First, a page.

Writers win access to files on sinking of Morro Castle Navy, FBI had blocked Baltimore author researching 1934 disaster.

A federal judge in New Jersey has ordered the U.S. government to provide a Baltimore writer and his co-author access to some, but not all, of the previously secret documents they had sought for a book on the 1934 Morro Castle steamship fire.

Frederick N. Rasmussen, of Riderwood, and Robert J. McDonnell, of Lakehurst, N.J., filed suit under the Freedom of Information Act more than three years ago after the FBI and the Navy repeatedly blocked their access to key documents.


The historians think the ship was tied to politically embarrassing gun-running to both sides in a Cuban revolution half a century ago, but the government has tried to keep the details under wraps.

U.S. District Court Judge Anne E. Thompson, in Trenton, last week upheld the findings of a federal magistrate, Freda L. Wolfson, who had recommended the release of some documents the writers sought.


Other portions can continue to be withheld for reasons of national security and privacy, Thompson said.

Rasmussen, a photo librarian at the Baltimore Sun, said yesterday he was "absolutely thrilled" with the ruling. But he called it "astonishing . . . to think that 57 years later there would be a pitched battle over something from a different time."

"It's been a real journey," McDonnell said of the court fight. "We were very naive, both of us," about how long the case would take.

The government has 30 days in which to file an appeal of Thompson's order, "but we certainly hope that common sense prevails and the matter ends here," McDonnell said.

Bette Uhrmacher, the assistant U.S. attorney who represented the government in the case, said yesterday that "since the matter is still in litigation, our office will have no comment." She would not say whether the government would appeal.

Joseph Hillman, the authors' attorney, said the case is not a landmark Freedom of Information decison, but may set a minor legal precedent if it upheld on appeal.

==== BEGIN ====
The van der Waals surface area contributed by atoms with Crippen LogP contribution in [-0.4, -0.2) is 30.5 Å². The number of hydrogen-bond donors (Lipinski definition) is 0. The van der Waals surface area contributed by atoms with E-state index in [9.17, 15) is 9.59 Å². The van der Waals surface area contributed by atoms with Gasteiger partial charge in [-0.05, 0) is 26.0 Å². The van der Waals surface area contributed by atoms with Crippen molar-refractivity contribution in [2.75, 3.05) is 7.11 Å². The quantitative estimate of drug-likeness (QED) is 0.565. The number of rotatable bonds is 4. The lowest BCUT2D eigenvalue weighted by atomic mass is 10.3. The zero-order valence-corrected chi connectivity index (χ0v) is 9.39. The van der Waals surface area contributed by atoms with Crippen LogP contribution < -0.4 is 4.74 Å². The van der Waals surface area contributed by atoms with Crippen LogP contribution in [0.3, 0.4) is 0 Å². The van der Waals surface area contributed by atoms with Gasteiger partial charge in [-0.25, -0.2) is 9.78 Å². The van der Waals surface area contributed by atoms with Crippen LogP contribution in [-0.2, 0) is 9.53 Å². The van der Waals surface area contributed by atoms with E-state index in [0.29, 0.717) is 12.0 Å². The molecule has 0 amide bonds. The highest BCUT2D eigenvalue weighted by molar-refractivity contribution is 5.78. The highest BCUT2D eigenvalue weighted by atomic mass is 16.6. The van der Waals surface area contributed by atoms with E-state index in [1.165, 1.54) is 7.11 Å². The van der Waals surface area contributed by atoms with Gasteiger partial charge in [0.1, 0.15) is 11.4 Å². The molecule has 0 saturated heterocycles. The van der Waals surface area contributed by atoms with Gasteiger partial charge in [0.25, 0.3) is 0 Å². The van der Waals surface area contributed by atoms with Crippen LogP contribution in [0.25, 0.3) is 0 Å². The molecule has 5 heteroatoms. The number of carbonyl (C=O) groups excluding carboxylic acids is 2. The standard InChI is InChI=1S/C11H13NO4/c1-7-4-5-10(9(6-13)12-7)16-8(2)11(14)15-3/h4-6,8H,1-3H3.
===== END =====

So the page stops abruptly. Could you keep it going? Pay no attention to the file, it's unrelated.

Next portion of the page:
"It does help to expand, to a minor degree, the public's right to information of historical interest," he said.

Specifically, Hillman said, Judge Wolfson ruled that, in order to withhold information on grounds that its release would violate an informant's confidentiality, the government must prove that the informant was expressly promised confidentiality. Implied assurances aren't enough.


"That may very well affect a substantial amount of information in FBI cases, especially in old cases where express assurances [of confidentiality] cannot be found," Hillman said. "That could potentially produce a substantial amount of additional information for us."

The Morro Castle caught fire off the coast of Asbury Park, N.J., on Sept. 6, 1934. It ran aground and burned to the waterline. One hundred thirty-four people died.

The authors believe the fire was deliberately set in an intricate conspiracy involving insurance fraud and clandestine government shipments of guns to both sides in a Cuban revolution.

They say they have evidence that the government investigation of the disaster was reined in, and evidence was covered up, at the behest of high government officials and other politically well-connected figures of the day.

Some of the government's reluctance to release documents in a 57-year-old case, McDonnell said, may be the result of bureaucrats applying today's guidelines to "vintage cases where they are not appropriate."

"But there is also something that smells," he said. That "something" may be hidden in documents which Judge Thompson agreed should continue to be kept secret for reasons of "national security."


"If they are asserting that [national security]," McDonnell said, "there is a reason for it."

In her recommendations to Judge Thompson, Wolfson said the FBI and the Navy should release documents that had been previously withheld solely for privacy reasons if the people involved are dead.

But she also cocluded that Rasmussen and McDonnell had failed to exhaust their "administrative remedies" under the Freedom of Information Act with respect to other documents and so were not yet entitled to a court order releasing them.

Wolfson also found that the FBI can could withhold documents holding clues to 1934 FBI codes.

While the coded Morro Castle documents may be harmless, she said, access to both the coded and decoded versions could provide a "hostile entity" with the ability to decode other messages that used the same codes, "to the detriment of national security."

Rasmussen and McDonnell also were denied access to Morro Castle grand jury evidence and to medical information in the personnel file of a living Morro Castle figure. But Wolfson said they were entitled to juvenile court records of one of the key suspects in the ship fire, because they already had been published elsewhere.